I am currently reading The City of Djinns and enjoying it also in a completely different way. I haven't even seen Delhi yet and already I am mourning the loss of the beautiful buildings. I hope to finish this book before I leave.

I plan on taking The White Tiger with me to read while I am there.

Unfortunately, the rest of the great suggestions will have to wait until I return but that is OK - it will just extend my vacation!

joulukuu 11, 2008, 4:08am

I would suggest Holy Cow as already mentioned and one cracking book The Bloodless Revolution: A Cultural History of Vegetarianism from 1600 to Modern Times by Tristam Stuart
More a Cultural history of Indian influence on global culinary habits.

joulukuu 23, 2008, 5:45am

I have just ordered a few new books which I hope to eat over the holidays...

Kim, The Raj Quartet and Midnight's Children

joulukuu 23, 2008, 2:13pm

Thanks SD18888! I thought you might find it interesting that I ate at a 'True Vegetarian' restaurant located in a Hare Krishna meat, no onion, and no garlic. Great food!

I'm back from India and I had a wonderful time. It was amazing how much my visit echoed my reading, it was great preparation!

joulukuu 23, 2008, 2:26pm

and also you should watch the film "The Darjeeling Express", available on DVD.

joulukuu 23, 2008, 2:57pm

Mmmm. There used to be a fantastic Hare Krishna restaurant in Austin, Texas, which, for the impecunious college student, had the double advantage of being cheap.

I haven't had such delicious, unique food since.

joulukuu 23, 2008, 4:23pm

Ah! Brilliant. I have so many dreams of going to India and not feeling like a freak for being a vegan! - like you do here in Australia. Vegan? What's that - is it like being a Treckie or a Doctor Who fan or something? ;-)

Mumbai is where I want to head to first with my family (with a good guide)

Sri Lanka is on the phantom itinerary as well.

joulukuu 24, 2008, 6:02am

I have to ask (as a veggie only) what's the problem with garlic? I've checked mine. Doesn't seem to be alive. I'm just interested.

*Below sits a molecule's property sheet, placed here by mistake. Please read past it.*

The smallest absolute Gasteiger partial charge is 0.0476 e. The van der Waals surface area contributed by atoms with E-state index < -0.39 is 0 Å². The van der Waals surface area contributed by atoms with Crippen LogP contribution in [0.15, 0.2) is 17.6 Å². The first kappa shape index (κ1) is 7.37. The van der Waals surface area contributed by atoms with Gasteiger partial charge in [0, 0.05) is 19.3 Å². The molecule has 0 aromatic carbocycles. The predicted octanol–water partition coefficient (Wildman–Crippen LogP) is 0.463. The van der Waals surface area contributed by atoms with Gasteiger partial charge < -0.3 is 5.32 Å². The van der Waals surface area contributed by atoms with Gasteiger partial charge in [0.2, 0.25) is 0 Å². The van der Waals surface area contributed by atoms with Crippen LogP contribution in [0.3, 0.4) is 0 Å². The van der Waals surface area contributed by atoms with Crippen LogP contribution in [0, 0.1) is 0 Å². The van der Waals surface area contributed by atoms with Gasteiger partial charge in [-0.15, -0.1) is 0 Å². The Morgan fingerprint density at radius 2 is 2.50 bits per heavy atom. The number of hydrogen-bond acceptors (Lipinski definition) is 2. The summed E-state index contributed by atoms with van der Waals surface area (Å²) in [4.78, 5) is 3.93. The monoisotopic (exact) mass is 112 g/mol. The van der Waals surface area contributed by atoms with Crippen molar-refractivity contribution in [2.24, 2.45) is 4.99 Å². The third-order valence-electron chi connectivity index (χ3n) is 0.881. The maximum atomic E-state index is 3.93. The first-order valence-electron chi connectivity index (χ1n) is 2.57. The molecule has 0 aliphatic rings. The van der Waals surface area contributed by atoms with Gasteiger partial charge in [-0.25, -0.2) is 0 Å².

joulukuu 24, 2008, 6:08am

Hi Booksloth, I believe it's a Hindu thing rather than a veggie thing that onions and garlic raise the passions

joulukuu 24, 2008, 6:13am

Thanks SD! Yes, I've noticed that.

joulukuu 24, 2008, 7:47am

Yes, I'm always wary of what's in store for me when my wife makes an onion curry and sends the kids off to bed at 7:30 pm. ;-)

joulukuu 24, 2008, 10:24am

As I recall, Pythagoras forbade the eating of beans, for which Mrs. Pythagoras was eternally grateful.

joulukuu 24, 2008, 4:05pm

I think the garlic/onion thing is a Jain thing rather than all Hindus?

joulukuu 24, 2008, 4:18pm

As like many other religions, Hindus are a diverse bunch. Many eat meat, ven cows (which are deemed scared), so the garlic and onion thing isnt a big thing to many of them.

Very much like christains and muslims etc who follow their religions in a number of ways...some closely to texts, some through interpretations and some who call themselves 'x' or 'y' but act completely polar.

All I can say is....Onions have layers. :-)

joulukuu 24, 2008, 6:09pm

On a different track, Tim Mackintosh-Smith has been writing a series of books describing his travels in the wake of the 14th century traveller Ibn Battuta. M-S's book The Hall of a Thousand Columns describes his visits to a number of locales visited by Battuta, starting in Delhi, and continuing on down the coast of Kerala. The book is not a travelogue, but his comments on 14th century India and how it reflects in the India of today are fascinating.

joulukuu 25, 2008, 11:25am

Arrow of the Blue-Skinned God by Jonah Blank is about Hinduism, but a good book on Indian society as well.

joulukuu 25, 2008, 3:22pm

I asked at the restaurant why no onion or garlic, they told me that it is detrimental to mental functions, especially memory...

...sorry I FORGOT to mention that in my earlier post, I must have been eating onions and garlic!

joulukuu 25, 2008, 4:02pm

joulukuu 27, 2008, 3:07am

CarolO - Did you take White Tiger with you and if so, was it worth it?

joulukuu 27, 2008, 5:41am